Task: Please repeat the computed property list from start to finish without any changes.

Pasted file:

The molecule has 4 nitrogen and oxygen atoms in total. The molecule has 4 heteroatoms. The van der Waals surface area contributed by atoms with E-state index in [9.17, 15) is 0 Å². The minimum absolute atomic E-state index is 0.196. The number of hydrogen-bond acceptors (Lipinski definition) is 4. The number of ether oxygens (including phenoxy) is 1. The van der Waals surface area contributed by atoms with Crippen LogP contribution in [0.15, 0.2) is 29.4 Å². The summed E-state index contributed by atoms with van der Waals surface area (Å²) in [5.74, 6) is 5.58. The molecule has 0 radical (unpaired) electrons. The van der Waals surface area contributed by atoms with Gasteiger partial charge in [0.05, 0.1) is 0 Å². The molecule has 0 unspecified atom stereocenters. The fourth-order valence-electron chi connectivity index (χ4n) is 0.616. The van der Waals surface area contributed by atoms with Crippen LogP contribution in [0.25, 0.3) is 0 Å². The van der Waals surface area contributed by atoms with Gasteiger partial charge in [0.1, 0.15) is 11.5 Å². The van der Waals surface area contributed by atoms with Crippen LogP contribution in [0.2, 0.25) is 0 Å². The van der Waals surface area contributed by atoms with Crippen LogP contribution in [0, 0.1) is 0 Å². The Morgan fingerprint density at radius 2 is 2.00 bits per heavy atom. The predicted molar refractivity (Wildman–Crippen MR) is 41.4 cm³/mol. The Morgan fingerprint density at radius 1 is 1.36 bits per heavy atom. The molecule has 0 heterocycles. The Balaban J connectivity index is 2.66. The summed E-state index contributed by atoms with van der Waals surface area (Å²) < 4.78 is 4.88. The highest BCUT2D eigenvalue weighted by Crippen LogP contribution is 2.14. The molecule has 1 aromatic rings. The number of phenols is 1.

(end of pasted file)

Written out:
The molecule has 4 nitrogen and oxygen atoms in total. The molecule has 4 heteroatoms. The van der Waals surface area contributed by atoms with E-state index in [9.17, 15) is 0 Å². The minimum absolute atomic E-state index is 0.196. The number of hydrogen-bond acceptors (Lipinski definition) is 4. The number of ether oxygens (including phenoxy) is 1. The van der Waals surface area contributed by atoms with Crippen LogP contribution in [0.15, 0.2) is 29.4 Å². The summed E-state index contributed by atoms with van der Waals surface area (Å²) in [5.74, 6) is 5.58. The molecule has 0 radical (unpaired) electrons. The van der Waals surface area contributed by atoms with Gasteiger partial charge in [0.05, 0.1) is 0 Å². The molecule has 0 unspecified atom stereocenters. The fourth-order valence-electron chi connectivity index (χ4n) is 0.616. The van der Waals surface area contributed by atoms with Crippen LogP contribution in [0.25, 0.3) is 0 Å². The van der Waals surface area contributed by atoms with Gasteiger partial charge in [0.1, 0.15) is 11.5 Å². The van der Waals surface area contributed by atoms with Crippen LogP contribution in [0.2, 0.25) is 0 Å². The van der Waals surface area contributed by atoms with Crippen LogP contribution in [0, 0.1) is 0 Å². The Morgan fingerprint density at radius 2 is 2.00 bits per heavy atom. The predicted molar refractivity (Wildman–Crippen MR) is 41.4 cm³/mol. The Morgan fingerprint density at radius 1 is 1.36 bits per heavy atom. The molecule has 0 heterocycles. The Balaban J connectivity index is 2.66. The summed E-state index contributed by atoms with van der Waals surface area (Å²) < 4.78 is 4.88. The highest BCUT2D eigenvalue weighted by Crippen LogP contribution is 2.14. The molecule has 1 aromatic rings. The number of phenols is 1.